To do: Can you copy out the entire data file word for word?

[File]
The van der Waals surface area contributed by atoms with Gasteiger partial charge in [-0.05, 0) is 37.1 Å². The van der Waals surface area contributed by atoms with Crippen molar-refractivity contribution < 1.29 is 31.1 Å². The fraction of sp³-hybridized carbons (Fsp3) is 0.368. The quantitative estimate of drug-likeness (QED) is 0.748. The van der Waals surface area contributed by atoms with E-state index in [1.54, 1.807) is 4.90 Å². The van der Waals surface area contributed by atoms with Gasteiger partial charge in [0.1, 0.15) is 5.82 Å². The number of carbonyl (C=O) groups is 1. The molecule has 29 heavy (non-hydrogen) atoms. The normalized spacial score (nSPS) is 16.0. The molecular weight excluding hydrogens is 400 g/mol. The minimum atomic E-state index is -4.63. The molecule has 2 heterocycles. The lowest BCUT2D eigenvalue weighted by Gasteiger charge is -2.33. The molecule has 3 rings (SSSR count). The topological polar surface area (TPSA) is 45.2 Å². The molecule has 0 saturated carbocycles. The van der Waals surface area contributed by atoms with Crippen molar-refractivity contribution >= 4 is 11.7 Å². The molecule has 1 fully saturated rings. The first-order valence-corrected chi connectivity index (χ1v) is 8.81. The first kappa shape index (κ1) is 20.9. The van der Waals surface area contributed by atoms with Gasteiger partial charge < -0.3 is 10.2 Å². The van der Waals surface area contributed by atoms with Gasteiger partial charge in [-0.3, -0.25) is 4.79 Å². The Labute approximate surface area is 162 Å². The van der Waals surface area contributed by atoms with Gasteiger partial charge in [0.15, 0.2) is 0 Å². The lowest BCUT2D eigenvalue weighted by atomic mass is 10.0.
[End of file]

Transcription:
The van der Waals surface area contributed by atoms with Gasteiger partial charge in [-0.05, 0) is 37.1 Å². The van der Waals surface area contributed by atoms with Crippen molar-refractivity contribution < 1.29 is 31.1 Å². The fraction of sp³-hybridized carbons (Fsp3) is 0.368. The quantitative estimate of drug-likeness (QED) is 0.748. The van der Waals surface area contributed by atoms with E-state index in [1.54, 1.807) is 4.90 Å². The van der Waals surface area contributed by atoms with Gasteiger partial charge in [0.1, 0.15) is 5.82 Å². The number of carbonyl (C=O) groups is 1. The molecule has 29 heavy (non-hydrogen) atoms. The normalized spacial score (nSPS) is 16.0. The molecular weight excluding hydrogens is 400 g/mol. The minimum atomic E-state index is -4.63. The molecule has 2 heterocycles. The lowest BCUT2D eigenvalue weighted by Gasteiger charge is -2.33. The molecule has 3 rings (SSSR count). The topological polar surface area (TPSA) is 45.2 Å². The molecule has 0 saturated carbocycles. The van der Waals surface area contributed by atoms with Crippen molar-refractivity contribution >= 4 is 11.7 Å². The molecule has 1 fully saturated rings. The first-order valence-corrected chi connectivity index (χ1v) is 8.81. The first kappa shape index (κ1) is 20.9. The van der Waals surface area contributed by atoms with Gasteiger partial charge < -0.3 is 10.2 Å². The van der Waals surface area contributed by atoms with Gasteiger partial charge in [-0.3, -0.25) is 4.79 Å². The Labute approximate surface area is 162 Å². The van der Waals surface area contributed by atoms with Gasteiger partial charge in [0.15, 0.2) is 0 Å². The lowest BCUT2D eigenvalue weighted by atomic mass is 10.0.